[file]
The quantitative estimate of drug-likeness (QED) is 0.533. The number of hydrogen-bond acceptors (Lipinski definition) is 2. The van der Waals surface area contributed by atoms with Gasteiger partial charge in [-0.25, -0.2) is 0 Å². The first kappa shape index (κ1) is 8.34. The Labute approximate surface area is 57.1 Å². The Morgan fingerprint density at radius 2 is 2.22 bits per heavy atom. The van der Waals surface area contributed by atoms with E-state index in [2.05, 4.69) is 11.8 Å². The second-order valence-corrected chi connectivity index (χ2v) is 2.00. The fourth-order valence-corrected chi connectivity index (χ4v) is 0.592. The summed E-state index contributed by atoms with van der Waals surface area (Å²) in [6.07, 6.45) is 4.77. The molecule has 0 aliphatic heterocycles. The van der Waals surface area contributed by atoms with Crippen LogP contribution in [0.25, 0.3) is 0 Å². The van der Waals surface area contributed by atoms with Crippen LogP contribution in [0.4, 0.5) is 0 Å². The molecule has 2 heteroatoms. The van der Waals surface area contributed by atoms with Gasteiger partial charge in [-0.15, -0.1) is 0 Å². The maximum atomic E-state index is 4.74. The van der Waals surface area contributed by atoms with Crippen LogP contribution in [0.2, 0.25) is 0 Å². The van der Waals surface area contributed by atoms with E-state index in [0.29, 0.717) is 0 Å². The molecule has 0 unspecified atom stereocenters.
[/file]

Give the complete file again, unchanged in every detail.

The quantitative estimate of drug-likeness (QED) is 0.533. The number of hydrogen-bond acceptors (Lipinski definition) is 2. The van der Waals surface area contributed by atoms with Gasteiger partial charge in [-0.25, -0.2) is 0 Å². The first kappa shape index (κ1) is 8.34. The Labute approximate surface area is 57.1 Å². The Morgan fingerprint density at radius 2 is 2.22 bits per heavy atom. The van der Waals surface area contributed by atoms with E-state index in [2.05, 4.69) is 11.8 Å². The second-order valence-corrected chi connectivity index (χ2v) is 2.00. The fourth-order valence-corrected chi connectivity index (χ4v) is 0.592. The summed E-state index contributed by atoms with van der Waals surface area (Å²) in [6.07, 6.45) is 4.77. The molecule has 0 aliphatic heterocycles. The van der Waals surface area contributed by atoms with Crippen LogP contribution in [0.25, 0.3) is 0 Å². The van der Waals surface area contributed by atoms with Crippen LogP contribution in [0.4, 0.5) is 0 Å². The molecule has 2 heteroatoms. The van der Waals surface area contributed by atoms with Gasteiger partial charge in [-0.15, -0.1) is 0 Å². The maximum atomic E-state index is 4.74. The van der Waals surface area contributed by atoms with Crippen LogP contribution in [0.2, 0.25) is 0 Å². The van der Waals surface area contributed by atoms with E-state index in [0.29, 0.717) is 0 Å². The molecule has 0 unspecified atom stereocenters.